Why the dismissal of the Banff Centre board is problematic

The arts deserve to thrive, but the overhaul of the Banff Centre will impact their ability to do so.

The arts continually take a backseat, and I’m fed up with it. It seems institutions always cut funding to the arts first, and the provincial government is no different.

In late October, the Government of Alberta dismissed the entire board of directors at the Banff Centre for Arts and Creativity. In their place, the government replaced them with one temporary administrator, Paul Baay. The exact reason for this dismissal is unclear. Rajan Sawhney, Minister of Advanced Education, expressed her appreciation for the former board. The provincial government said in their announcement that Baay’s role is to “review the internal processes and policies.”

This decision by the Albertan government is a giant step backwards in the flourishing of the arts in this province. The overhaul of the entire board, coupled with the addition of a temporary administrator, shows the government’s complete disregard for the arts in Alberta.

The decision also shows the lack of consideration for diversity in the organizational development at the Banff Centre. The arts are multidimensional — it is senseless to have one person speak for an entire organization. Having multiple voices advocating for the centre allows the arts to thrive. This new decision is harmful not only for the Banff Centre, but for the arts as a whole. 

The arts are not one-size-fits-all. So why have only one person speak for the arts on behalf of the centre? It is unjustifiable to have one person making all the decisions regarding creativity, artistic growth, and so much more. 

Now this is not to say that Baay does not have the proper qualifications. He has experience in arts organization and he’s the chair of the board of directors of the Alberta Foundation for the Arts. However no matter how qualified he is, there is still one issue — he is acting solo.

No matter what anyone’s qualifications are, an institution like the Banff Centre requires a number of voices advocating for the centre and its values. Currently, the government plans to keep Baay as the administrator for six to nine months. This is far too long to have one person in charge. Replacing those dismissed in an efficient amount of time will allow the centre to run at its optimal potential.

Some people argue that this dismissal of the board members was necessary. They think the Banff Centre has lost sight of its original aspirations — a place to promote art, originality, and culture. These people believe that the centre has become more business-focused and that these artistic endeavours have been brushed aside. 

Frankly, I don’t disagree. I think it’s vital for places like the Banff Centre to be authentic in its production of arts development. However, I believe that in order to redirect the Banff Centre back to its original foundation, a diverse board is necessary. One person cannot be the only voice in arts advocacy. If the government’s plan is to revise the centre’s goals, they can do so by allowing multiple voices a place in this operation — especially if they are diverse as well. If a new board is brought on, I hope they will realize the importance of diversity within the centre and its values.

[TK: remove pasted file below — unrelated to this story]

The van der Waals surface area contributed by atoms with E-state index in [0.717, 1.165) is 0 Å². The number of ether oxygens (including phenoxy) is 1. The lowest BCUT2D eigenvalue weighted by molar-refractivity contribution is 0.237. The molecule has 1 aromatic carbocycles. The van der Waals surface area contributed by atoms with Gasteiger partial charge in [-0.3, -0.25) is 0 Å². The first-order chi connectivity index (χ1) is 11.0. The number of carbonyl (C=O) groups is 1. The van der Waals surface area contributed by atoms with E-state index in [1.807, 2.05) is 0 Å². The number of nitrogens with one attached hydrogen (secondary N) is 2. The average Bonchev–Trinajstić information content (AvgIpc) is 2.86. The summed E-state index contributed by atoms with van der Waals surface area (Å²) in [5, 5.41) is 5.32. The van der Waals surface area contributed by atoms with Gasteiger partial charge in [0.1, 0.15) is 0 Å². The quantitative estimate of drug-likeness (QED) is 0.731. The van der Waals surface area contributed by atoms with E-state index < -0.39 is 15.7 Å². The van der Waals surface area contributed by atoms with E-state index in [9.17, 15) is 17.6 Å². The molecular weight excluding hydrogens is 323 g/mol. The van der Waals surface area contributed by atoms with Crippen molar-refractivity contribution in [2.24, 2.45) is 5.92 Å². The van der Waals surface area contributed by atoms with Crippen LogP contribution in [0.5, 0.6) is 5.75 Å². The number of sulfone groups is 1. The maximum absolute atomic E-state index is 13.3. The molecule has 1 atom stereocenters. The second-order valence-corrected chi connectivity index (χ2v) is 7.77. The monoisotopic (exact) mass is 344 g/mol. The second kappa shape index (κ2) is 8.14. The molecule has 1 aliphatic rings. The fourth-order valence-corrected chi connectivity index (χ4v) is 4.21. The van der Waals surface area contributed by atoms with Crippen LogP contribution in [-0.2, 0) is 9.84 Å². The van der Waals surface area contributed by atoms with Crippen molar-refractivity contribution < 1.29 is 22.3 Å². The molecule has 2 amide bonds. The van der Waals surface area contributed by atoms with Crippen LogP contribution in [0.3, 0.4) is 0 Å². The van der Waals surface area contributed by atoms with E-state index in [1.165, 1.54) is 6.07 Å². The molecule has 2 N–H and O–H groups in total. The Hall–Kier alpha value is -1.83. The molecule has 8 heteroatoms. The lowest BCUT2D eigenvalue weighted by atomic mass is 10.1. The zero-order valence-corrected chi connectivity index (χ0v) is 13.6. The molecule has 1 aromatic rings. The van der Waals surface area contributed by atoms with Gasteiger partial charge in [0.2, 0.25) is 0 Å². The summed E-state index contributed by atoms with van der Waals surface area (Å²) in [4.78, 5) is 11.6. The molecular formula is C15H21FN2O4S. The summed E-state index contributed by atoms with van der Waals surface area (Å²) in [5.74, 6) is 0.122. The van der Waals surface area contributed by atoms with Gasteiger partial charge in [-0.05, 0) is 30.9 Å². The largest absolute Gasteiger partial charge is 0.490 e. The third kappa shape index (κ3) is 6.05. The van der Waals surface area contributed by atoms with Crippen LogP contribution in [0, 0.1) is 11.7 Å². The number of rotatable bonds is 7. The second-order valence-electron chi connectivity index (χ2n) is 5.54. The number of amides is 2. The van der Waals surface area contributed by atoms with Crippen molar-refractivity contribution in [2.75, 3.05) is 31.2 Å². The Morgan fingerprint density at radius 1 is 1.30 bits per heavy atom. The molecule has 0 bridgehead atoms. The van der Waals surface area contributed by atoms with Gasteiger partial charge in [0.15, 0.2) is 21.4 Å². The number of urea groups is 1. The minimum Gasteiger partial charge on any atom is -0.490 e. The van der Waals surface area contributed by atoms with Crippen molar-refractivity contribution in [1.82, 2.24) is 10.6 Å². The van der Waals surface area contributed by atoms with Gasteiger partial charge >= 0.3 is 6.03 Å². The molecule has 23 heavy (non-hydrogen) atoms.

Some of the events the Banff Centre puts on show insight into certain aspects of identity — religion, Indigenous culture, stories of immigration, and more. These stories show the range of creativity and expression that the centre aims to amplify. For that reason, it is important that the board that helps run the centre is equally as diverse. So, to have one man making the decisions regarding the structure of these values is absurd. 

Because art itself is diverse, it both provides and takes inspiration from the society its created in. Having multiple people contribute to artistic interpretations is what makes the arts so special. If one guy is in charge of Banff’s creative centre, how limited will the representation be?

This decision by the Alberta government shows that the arts always seem to be a second thought. Additionally, the reason for the board’s dismissal is unclear, which shows how ambiguous they are. There are many aspects to the arts that make them intricate. Having one administrator make decisions for a hub of creativity simply won’t do. It is important to have a diverse board in place at the Banff Centre so the facility can thrive. Let’s stop letting the arts get pushed to the corner. We deserve to shine.

Brooklyn Hollinger

Brooklyn is the 2023-24 Deputy Opinion Editor. She is a Classics major and Creative Writing Minor. She is a lover of fantasy books, peach iced tea, and can usually be found obsessing over pictures of her dog Zoey.

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